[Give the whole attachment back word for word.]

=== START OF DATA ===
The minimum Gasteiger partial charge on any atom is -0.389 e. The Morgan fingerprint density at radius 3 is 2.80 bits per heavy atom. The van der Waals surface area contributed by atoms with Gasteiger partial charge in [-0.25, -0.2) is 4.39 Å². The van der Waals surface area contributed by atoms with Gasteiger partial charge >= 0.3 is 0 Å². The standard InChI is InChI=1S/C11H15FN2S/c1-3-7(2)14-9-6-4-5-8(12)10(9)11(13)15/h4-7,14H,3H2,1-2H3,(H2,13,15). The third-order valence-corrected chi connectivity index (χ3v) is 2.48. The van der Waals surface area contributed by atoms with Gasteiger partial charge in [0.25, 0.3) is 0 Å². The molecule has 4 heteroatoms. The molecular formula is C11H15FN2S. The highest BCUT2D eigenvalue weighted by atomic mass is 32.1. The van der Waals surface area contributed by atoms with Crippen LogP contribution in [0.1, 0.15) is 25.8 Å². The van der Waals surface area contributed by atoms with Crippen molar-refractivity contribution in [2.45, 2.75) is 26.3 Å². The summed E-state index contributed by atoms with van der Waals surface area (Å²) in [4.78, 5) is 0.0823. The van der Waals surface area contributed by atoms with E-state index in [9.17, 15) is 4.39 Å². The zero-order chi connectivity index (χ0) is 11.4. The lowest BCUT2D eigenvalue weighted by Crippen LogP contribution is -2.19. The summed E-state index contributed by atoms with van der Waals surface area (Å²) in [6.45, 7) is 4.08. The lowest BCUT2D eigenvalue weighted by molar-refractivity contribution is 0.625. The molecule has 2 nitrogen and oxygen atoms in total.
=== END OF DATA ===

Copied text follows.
The minimum Gasteiger partial charge on any atom is -0.389 e. The Morgan fingerprint density at radius 3 is 2.80 bits per heavy atom. The van der Waals surface area contributed by atoms with Gasteiger partial charge in [-0.25, -0.2) is 4.39 Å². The van der Waals surface area contributed by atoms with Gasteiger partial charge >= 0.3 is 0 Å². The standard InChI is InChI=1S/C11H15FN2S/c1-3-7(2)14-9-6-4-5-8(12)10(9)11(13)15/h4-7,14H,3H2,1-2H3,(H2,13,15). The third-order valence-corrected chi connectivity index (χ3v) is 2.48. The van der Waals surface area contributed by atoms with Gasteiger partial charge in [0.25, 0.3) is 0 Å². The molecule has 4 heteroatoms. The molecular formula is C11H15FN2S. The highest BCUT2D eigenvalue weighted by atomic mass is 32.1. The van der Waals surface area contributed by atoms with Crippen LogP contribution in [0.1, 0.15) is 25.8 Å². The van der Waals surface area contributed by atoms with Crippen molar-refractivity contribution in [2.45, 2.75) is 26.3 Å². The summed E-state index contributed by atoms with van der Waals surface area (Å²) in [4.78, 5) is 0.0823. The van der Waals surface area contributed by atoms with E-state index in [9.17, 15) is 4.39 Å². The zero-order chi connectivity index (χ0) is 11.4. The lowest BCUT2D eigenvalue weighted by Crippen LogP contribution is -2.19. The summed E-state index contributed by atoms with van der Waals surface area (Å²) in [6.45, 7) is 4.08. The lowest BCUT2D eigenvalue weighted by molar-refractivity contribution is 0.625. The molecule has 2 nitrogen and oxygen atoms in total.